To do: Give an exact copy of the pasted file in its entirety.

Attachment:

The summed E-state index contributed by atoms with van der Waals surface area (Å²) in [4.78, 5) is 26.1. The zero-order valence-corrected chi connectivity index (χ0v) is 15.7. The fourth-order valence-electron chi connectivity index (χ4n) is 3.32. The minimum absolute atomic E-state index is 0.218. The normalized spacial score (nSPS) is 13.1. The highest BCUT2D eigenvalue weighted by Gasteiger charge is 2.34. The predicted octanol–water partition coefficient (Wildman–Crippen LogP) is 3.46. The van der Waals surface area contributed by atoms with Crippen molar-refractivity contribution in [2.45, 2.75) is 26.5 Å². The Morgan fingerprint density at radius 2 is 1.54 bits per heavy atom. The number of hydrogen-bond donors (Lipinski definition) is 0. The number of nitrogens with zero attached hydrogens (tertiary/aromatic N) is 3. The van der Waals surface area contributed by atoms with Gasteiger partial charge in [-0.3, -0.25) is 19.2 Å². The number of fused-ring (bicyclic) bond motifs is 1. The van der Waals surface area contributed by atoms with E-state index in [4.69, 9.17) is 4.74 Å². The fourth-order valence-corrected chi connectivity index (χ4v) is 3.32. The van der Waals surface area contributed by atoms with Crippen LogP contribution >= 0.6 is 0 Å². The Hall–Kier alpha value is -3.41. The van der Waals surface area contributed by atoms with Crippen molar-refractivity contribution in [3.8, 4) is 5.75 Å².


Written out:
The summed E-state index contributed by atoms with van der Waals surface area (Å²) in [4.78, 5) is 26.1. The zero-order valence-corrected chi connectivity index (χ0v) is 15.7. The fourth-order valence-electron chi connectivity index (χ4n) is 3.32. The minimum absolute atomic E-state index is 0.218. The normalized spacial score (nSPS) is 13.1. The highest BCUT2D eigenvalue weighted by Gasteiger charge is 2.34. The predicted octanol–water partition coefficient (Wildman–Crippen LogP) is 3.46. The van der Waals surface area contributed by atoms with Crippen molar-refractivity contribution in [2.45, 2.75) is 26.5 Å². The Morgan fingerprint density at radius 2 is 1.54 bits per heavy atom. The number of hydrogen-bond donors (Lipinski definition) is 0. The number of nitrogens with zero attached hydrogens (tertiary/aromatic N) is 3. The van der Waals surface area contributed by atoms with Gasteiger partial charge in [-0.3, -0.25) is 19.2 Å². The number of fused-ring (bicyclic) bond motifs is 1. The van der Waals surface area contributed by atoms with E-state index in [4.69, 9.17) is 4.74 Å². The fourth-order valence-corrected chi connectivity index (χ4v) is 3.32. The van der Waals surface area contributed by atoms with Crippen LogP contribution >= 0.6 is 0 Å². The Hall–Kier alpha value is -3.41. The van der Waals surface area contributed by atoms with Crippen molar-refractivity contribution in [3.8, 4) is 5.75 Å².